Growth matures within 6 to 10 days. Colonies are at first white, they become black, shiny, and leathery with a grayish edge as the colony matures. The reverse is black. Microscopically, two types of hyphae are produced. The first type is hyaline, thin walled, and produces hyaline single-celled conidia directly from the hyphal wall. The second type is darkly pigmented, thick walled, closely septated, and produces hyaline single-celled conidia that arise from short projections (denticles) from the hyphal wall.


Growth matures within 6to 10 days. Colonies are grayish green to dark olive, folded and heaped with a velvety texture. Reverse is black or dark brown. Most species are not capable of growing at 35 °C. Microscopic findings include dark brown septated hyphae. Conidiophores are branched with chains of budding conidia. Conidia are one celled with distinct scars on their ends (disjunctors). The large cells which bear the chains of conidia resemble shields (“shield cells”) when they are seen by themselves.


Growth matures within 2 to 6 days. Colonies are dark olive green or grayishbrown, becoming brown to black with a pinking gray surface. Reverse is dark brown to black. Texture is woolly. Microscopic findings include dark brown septated hyphae. Conidiophores are brown, septated, simple or branched, solitary or in groups. Conidia are pale to dark brown, usually curved, occasionally straight, and contain 2 to 6 septa with the first and last cell being lighter that the rest of the cells. One of the segments may be larger than the other segments giving the conidium a bent appearance (Fig. 5).

Fig. 5. Lactophenol cotton blue mount of Curvularia lunata on Sabouraud dextrose agar showing the four-celled conidia with the first and fourth cells being lighter (X 400).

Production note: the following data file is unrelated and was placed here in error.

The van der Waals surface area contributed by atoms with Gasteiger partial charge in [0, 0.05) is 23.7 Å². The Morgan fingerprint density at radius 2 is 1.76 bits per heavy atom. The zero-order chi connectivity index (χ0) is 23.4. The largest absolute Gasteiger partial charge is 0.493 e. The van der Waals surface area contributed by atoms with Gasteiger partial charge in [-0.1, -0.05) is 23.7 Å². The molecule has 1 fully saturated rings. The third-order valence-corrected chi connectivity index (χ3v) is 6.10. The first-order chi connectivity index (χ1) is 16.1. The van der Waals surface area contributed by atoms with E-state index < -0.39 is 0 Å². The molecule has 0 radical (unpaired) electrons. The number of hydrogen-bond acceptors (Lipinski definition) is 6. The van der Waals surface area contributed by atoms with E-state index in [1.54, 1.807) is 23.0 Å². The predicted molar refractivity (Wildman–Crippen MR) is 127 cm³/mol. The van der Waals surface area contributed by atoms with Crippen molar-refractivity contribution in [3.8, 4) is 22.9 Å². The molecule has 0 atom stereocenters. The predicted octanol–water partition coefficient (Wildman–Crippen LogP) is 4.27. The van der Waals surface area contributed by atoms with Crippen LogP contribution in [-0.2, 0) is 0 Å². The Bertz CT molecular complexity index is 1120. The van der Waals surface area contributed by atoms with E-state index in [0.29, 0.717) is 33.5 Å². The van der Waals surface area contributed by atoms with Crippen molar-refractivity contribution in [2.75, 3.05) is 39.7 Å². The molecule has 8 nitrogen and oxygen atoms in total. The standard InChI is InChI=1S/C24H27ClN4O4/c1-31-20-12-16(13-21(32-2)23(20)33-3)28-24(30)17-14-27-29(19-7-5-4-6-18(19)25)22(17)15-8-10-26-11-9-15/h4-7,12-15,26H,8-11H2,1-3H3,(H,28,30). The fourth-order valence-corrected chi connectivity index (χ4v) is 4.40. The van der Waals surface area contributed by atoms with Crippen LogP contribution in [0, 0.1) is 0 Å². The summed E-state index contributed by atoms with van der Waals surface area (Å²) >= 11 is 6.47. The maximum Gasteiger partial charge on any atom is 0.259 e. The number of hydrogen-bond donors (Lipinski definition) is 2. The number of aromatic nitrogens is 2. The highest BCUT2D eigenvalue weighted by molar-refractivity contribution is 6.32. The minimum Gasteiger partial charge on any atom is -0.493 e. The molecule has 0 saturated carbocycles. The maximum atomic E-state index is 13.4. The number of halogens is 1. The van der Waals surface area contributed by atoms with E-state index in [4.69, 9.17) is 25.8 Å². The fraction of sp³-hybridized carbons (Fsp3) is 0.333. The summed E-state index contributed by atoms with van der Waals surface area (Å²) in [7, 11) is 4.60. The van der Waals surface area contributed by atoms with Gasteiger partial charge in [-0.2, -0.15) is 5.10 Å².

Growth matures within 2 to 6 days. Colonies are gray to black. Reverse is dark. Texture is velvety. Microscopically, brown septated hyphae are seen. Conidiophores are septated, brown, and twisted. The conidia are large, multiseptated, and cylindric and are produced in a zigzag fashion.


Growth matureswithin 2 to 6 days. Colonies are dark gray to black. Reverse is black. The texture is cottony to velvety. Microscopic findings include brown septated hyphae. Conidiophores are septated, brown to dark brown, erect, and parallel walled. Conidia are pale to dark brown, obclavate (widest at their base), usually containing more than six cells, and are produced laterally on the conidiophores.



Growth matures within 1 to 5days. Colonies are white, later becoming gray. Reverse is white. Texture is coarse, woolly, cottony, resembling gray “cotton candy.” Microscopically are seen wide, aseptate, or rarely septated hyphae with rhizoids produced between the sporangiophores (internodal). The sporangiophores are branched and widen just below the sporangia. A septum is present below the sporangium. When the sporangium wall ruptures, the sporangiospores are released, and a short collarette remains on the sporangiophore. The sporangiospores are one celled, ovoid to slightly pear-shaped, smooth and hyaline to light black.


Growth matures within 1 to 4 days.Colonies are white, later becoming brown to black. Reverse is white. Texture is cottony, resembling “cotton candy.” Microscopic findings include wide aseptate, rarely septate, hyphae without rhizoids or stolons. Sporangiophores are long, often branched with a large spheric sporangium. A collarette may be present after the sporangium ruptures. Sporangiospores are smooth, round, or ellipsoid.